That's obvious that central banks are engineering collapses to steal precious metal and other natural ressources. In the case of Cyprus, they are forcing sweet deals to multi national corporations for natural gaz (Cyprus is sitting on a natural gas gold mine: http://money.cnn.com/2013/03/21/news...gas/index.html)

When I read this from the article mentionned above: Goldman Sachs to short gold earlier that week" there is no doubt in my mind that the market is fully manipulated, and the intend is crashing precious metal to avoid a currency fiat money confidence crisis.
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Old 04-15-2013, 11:34 AM
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Another explanation would be that gold is ending an extended bull market super cycle. It had to stop or slow down at some point. Part of what drove this cycle, especially the second half, was an irrational exuberance created by disinformation that had some believing there would be an end to paper currency or assignment of that currency to a gold standard. In this digital age it is near impossible there will be a currency based on any single commodity.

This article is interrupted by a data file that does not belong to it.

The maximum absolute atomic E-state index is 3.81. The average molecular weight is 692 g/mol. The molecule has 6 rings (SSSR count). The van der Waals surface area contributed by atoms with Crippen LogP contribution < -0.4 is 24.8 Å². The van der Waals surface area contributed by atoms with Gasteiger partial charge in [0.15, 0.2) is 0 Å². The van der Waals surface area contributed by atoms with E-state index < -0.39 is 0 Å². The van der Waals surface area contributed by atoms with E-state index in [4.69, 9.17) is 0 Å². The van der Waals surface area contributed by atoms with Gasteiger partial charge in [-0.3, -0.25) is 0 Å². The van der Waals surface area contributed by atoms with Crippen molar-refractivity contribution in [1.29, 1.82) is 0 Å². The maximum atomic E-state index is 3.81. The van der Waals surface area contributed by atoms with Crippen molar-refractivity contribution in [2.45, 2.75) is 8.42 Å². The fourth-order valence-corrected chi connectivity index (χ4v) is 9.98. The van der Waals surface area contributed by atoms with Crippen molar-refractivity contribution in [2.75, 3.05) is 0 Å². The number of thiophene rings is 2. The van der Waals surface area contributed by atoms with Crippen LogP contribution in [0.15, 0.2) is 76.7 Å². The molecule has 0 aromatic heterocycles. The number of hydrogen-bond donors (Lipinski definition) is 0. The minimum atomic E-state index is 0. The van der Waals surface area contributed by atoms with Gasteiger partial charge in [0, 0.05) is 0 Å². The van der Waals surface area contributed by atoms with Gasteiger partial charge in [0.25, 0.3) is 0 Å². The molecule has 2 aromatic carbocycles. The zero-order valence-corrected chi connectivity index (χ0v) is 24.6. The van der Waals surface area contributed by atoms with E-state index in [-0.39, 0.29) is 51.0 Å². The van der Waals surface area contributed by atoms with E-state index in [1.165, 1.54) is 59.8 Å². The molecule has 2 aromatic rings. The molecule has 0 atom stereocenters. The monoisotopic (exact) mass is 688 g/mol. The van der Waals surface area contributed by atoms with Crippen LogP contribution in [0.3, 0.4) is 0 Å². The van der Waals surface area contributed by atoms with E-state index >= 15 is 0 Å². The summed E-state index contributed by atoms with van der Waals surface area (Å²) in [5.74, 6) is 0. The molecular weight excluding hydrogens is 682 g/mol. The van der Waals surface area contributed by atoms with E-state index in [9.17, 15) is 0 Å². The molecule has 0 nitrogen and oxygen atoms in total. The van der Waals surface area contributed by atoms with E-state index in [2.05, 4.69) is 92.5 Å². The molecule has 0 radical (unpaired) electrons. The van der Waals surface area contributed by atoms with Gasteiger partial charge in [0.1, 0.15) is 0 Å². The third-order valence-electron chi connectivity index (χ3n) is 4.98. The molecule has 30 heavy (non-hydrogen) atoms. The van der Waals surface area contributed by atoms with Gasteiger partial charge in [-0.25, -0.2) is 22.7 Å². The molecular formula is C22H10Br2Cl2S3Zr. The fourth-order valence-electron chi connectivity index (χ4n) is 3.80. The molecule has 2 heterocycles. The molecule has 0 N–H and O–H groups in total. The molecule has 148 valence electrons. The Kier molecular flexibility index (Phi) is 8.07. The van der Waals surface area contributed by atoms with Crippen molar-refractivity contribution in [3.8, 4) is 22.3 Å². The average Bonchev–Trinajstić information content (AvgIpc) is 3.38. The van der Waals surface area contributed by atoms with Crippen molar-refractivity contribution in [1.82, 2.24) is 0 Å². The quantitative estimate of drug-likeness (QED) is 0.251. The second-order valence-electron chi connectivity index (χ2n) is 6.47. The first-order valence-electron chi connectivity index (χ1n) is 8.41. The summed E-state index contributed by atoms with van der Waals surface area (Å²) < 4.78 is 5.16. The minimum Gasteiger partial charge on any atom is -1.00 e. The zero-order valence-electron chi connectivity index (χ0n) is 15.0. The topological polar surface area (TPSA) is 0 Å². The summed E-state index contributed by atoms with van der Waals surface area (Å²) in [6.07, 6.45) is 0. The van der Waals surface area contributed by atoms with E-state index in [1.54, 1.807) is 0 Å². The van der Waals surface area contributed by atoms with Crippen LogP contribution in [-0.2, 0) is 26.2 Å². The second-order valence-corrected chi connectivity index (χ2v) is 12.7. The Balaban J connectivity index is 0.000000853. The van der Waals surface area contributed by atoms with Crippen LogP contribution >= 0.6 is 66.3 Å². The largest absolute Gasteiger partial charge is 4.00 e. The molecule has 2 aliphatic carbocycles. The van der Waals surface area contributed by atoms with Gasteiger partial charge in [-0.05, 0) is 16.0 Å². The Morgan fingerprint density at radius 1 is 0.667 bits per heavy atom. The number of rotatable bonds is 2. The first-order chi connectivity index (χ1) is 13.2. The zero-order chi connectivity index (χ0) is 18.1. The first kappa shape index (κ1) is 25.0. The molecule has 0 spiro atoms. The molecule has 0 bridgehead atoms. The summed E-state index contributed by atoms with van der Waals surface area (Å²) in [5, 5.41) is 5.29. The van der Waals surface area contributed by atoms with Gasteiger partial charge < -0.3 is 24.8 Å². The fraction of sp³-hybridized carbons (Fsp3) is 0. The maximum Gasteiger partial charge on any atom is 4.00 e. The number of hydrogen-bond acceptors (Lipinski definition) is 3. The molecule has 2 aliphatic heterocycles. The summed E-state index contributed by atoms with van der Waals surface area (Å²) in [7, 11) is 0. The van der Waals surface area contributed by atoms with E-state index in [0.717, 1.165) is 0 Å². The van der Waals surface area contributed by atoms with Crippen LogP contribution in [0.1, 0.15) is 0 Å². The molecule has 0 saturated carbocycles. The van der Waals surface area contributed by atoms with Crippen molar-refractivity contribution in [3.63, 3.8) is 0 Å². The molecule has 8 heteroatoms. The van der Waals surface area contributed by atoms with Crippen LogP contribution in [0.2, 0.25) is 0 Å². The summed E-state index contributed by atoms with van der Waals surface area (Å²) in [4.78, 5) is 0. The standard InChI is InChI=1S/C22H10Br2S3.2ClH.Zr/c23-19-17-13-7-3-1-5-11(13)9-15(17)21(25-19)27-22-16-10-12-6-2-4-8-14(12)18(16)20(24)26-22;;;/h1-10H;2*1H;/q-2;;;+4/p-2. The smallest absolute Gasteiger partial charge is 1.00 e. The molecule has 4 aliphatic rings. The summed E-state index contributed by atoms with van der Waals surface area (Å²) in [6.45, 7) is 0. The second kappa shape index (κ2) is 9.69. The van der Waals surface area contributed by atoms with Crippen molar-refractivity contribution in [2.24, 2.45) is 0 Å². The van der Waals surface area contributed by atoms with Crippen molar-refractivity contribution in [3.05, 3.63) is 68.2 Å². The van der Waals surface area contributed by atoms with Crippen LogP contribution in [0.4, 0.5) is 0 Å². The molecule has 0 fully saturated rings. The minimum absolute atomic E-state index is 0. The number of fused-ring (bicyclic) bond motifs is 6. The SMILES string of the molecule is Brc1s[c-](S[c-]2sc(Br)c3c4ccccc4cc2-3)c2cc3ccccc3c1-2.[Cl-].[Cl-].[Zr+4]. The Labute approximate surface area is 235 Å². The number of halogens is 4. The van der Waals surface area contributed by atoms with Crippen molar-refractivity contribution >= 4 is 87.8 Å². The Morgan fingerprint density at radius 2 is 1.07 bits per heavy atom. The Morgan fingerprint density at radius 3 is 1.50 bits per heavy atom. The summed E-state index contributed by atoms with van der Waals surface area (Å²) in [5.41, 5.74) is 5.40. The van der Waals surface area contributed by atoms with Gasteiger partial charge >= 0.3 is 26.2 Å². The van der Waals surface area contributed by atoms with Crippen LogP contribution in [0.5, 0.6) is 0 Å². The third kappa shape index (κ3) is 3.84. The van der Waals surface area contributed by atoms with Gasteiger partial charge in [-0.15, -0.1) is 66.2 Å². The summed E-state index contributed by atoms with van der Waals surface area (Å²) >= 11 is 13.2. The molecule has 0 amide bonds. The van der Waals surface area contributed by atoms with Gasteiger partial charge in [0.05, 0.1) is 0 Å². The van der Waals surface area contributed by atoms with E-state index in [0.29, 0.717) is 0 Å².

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Old 04-15-2013, 01:16 PM
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Originally Posted by dvduval View Post
Another explanation would be that gold is ending an extended bull market super cycle. It had to stop or slow down at some point. Part of what drove this cycle, especially the second half, was an irrational exuberance created by disinformation that had some believing there would be an end to paper currency or assignment of that currency to a gold standard. In this digital age it is near impossible there will be a currency based on any single commodity.
There is no such thing as a market super cycle because it is created by the federal reserve bank and other central banks.

Currency not based on any single commodity is thieft.